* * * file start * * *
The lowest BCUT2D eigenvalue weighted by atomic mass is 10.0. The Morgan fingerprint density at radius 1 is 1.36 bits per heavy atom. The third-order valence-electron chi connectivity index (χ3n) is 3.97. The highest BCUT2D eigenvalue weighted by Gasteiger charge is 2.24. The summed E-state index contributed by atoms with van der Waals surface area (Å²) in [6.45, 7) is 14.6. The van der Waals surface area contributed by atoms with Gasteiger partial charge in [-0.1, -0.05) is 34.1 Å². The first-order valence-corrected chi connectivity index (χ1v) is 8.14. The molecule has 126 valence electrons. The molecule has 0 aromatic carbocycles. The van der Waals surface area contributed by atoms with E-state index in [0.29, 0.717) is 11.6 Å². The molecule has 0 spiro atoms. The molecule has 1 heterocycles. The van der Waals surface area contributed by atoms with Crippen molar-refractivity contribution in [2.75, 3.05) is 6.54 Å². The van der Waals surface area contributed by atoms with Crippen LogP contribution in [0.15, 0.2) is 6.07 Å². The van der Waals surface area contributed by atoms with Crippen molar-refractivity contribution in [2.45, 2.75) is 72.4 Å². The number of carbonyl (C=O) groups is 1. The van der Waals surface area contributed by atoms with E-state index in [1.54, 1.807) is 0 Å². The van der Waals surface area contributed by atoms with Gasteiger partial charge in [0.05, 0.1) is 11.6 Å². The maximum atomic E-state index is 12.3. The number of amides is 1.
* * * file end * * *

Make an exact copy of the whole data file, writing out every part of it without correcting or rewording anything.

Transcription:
The lowest BCUT2D eigenvalue weighted by atomic mass is 10.0. The Morgan fingerprint density at radius 1 is 1.36 bits per heavy atom. The third-order valence-electron chi connectivity index (χ3n) is 3.97. The highest BCUT2D eigenvalue weighted by Gasteiger charge is 2.24. The summed E-state index contributed by atoms with van der Waals surface area (Å²) in [6.45, 7) is 14.6. The van der Waals surface area contributed by atoms with Gasteiger partial charge in [-0.1, -0.05) is 34.1 Å². The first-order valence-corrected chi connectivity index (χ1v) is 8.14. The molecule has 126 valence electrons. The molecule has 0 aromatic carbocycles. The van der Waals surface area contributed by atoms with E-state index in [0.29, 0.717) is 11.6 Å². The molecule has 0 spiro atoms. The molecule has 1 heterocycles. The van der Waals surface area contributed by atoms with Crippen molar-refractivity contribution in [2.75, 3.05) is 6.54 Å². The van der Waals surface area contributed by atoms with Crippen LogP contribution in [0.15, 0.2) is 6.07 Å². The van der Waals surface area contributed by atoms with Crippen molar-refractivity contribution in [2.45, 2.75) is 72.4 Å². The number of carbonyl (C=O) groups is 1. The van der Waals surface area contributed by atoms with E-state index in [1.54, 1.807) is 0 Å². The van der Waals surface area contributed by atoms with Gasteiger partial charge in [0.05, 0.1) is 11.6 Å². The maximum atomic E-state index is 12.3. The number of amides is 1.